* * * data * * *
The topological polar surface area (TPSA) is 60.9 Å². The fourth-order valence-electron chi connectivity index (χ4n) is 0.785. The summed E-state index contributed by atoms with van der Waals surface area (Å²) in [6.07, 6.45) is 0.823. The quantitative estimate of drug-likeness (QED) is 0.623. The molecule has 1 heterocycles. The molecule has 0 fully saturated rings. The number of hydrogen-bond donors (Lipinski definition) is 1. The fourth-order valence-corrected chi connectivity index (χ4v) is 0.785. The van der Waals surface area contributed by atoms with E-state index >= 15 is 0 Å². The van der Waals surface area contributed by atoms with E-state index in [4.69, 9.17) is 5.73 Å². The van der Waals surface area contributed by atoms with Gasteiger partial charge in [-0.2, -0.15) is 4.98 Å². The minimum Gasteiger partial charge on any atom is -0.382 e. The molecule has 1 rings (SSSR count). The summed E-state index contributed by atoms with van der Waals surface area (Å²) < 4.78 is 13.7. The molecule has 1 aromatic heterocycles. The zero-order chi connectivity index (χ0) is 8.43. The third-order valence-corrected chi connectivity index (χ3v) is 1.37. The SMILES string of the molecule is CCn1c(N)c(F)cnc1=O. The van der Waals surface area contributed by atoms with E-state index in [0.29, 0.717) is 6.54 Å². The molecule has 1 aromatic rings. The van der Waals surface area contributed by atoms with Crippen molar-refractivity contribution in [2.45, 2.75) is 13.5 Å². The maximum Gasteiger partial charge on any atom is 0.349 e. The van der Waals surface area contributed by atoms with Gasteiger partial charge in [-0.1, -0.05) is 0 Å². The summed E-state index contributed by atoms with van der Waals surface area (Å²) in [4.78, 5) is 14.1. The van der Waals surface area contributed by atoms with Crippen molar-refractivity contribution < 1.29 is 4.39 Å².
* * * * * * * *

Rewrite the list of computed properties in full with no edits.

The topological polar surface area (TPSA) is 60.9 Å². The fourth-order valence-electron chi connectivity index (χ4n) is 0.785. The summed E-state index contributed by atoms with van der Waals surface area (Å²) in [6.07, 6.45) is 0.823. The quantitative estimate of drug-likeness (QED) is 0.623. The molecule has 1 heterocycles. The molecule has 0 fully saturated rings. The number of hydrogen-bond donors (Lipinski definition) is 1. The fourth-order valence-corrected chi connectivity index (χ4v) is 0.785. The van der Waals surface area contributed by atoms with E-state index >= 15 is 0 Å². The van der Waals surface area contributed by atoms with E-state index in [4.69, 9.17) is 5.73 Å². The van der Waals surface area contributed by atoms with Gasteiger partial charge in [-0.2, -0.15) is 4.98 Å². The minimum Gasteiger partial charge on any atom is -0.382 e. The molecule has 1 rings (SSSR count). The summed E-state index contributed by atoms with van der Waals surface area (Å²) < 4.78 is 13.7. The molecule has 1 aromatic heterocycles. The zero-order chi connectivity index (χ0) is 8.43. The third-order valence-corrected chi connectivity index (χ3v) is 1.37. The SMILES string of the molecule is CCn1c(N)c(F)cnc1=O. The van der Waals surface area contributed by atoms with E-state index in [0.29, 0.717) is 6.54 Å². The molecule has 1 aromatic rings. The van der Waals surface area contributed by atoms with Crippen molar-refractivity contribution in [2.45, 2.75) is 13.5 Å². The maximum Gasteiger partial charge on any atom is 0.349 e. The van der Waals surface area contributed by atoms with Gasteiger partial charge in [-0.1, -0.05) is 0 Å². The summed E-state index contributed by atoms with van der Waals surface area (Å²) in [4.78, 5) is 14.1. The van der Waals surface area contributed by atoms with Crippen molar-refractivity contribution < 1.29 is 4.39 Å².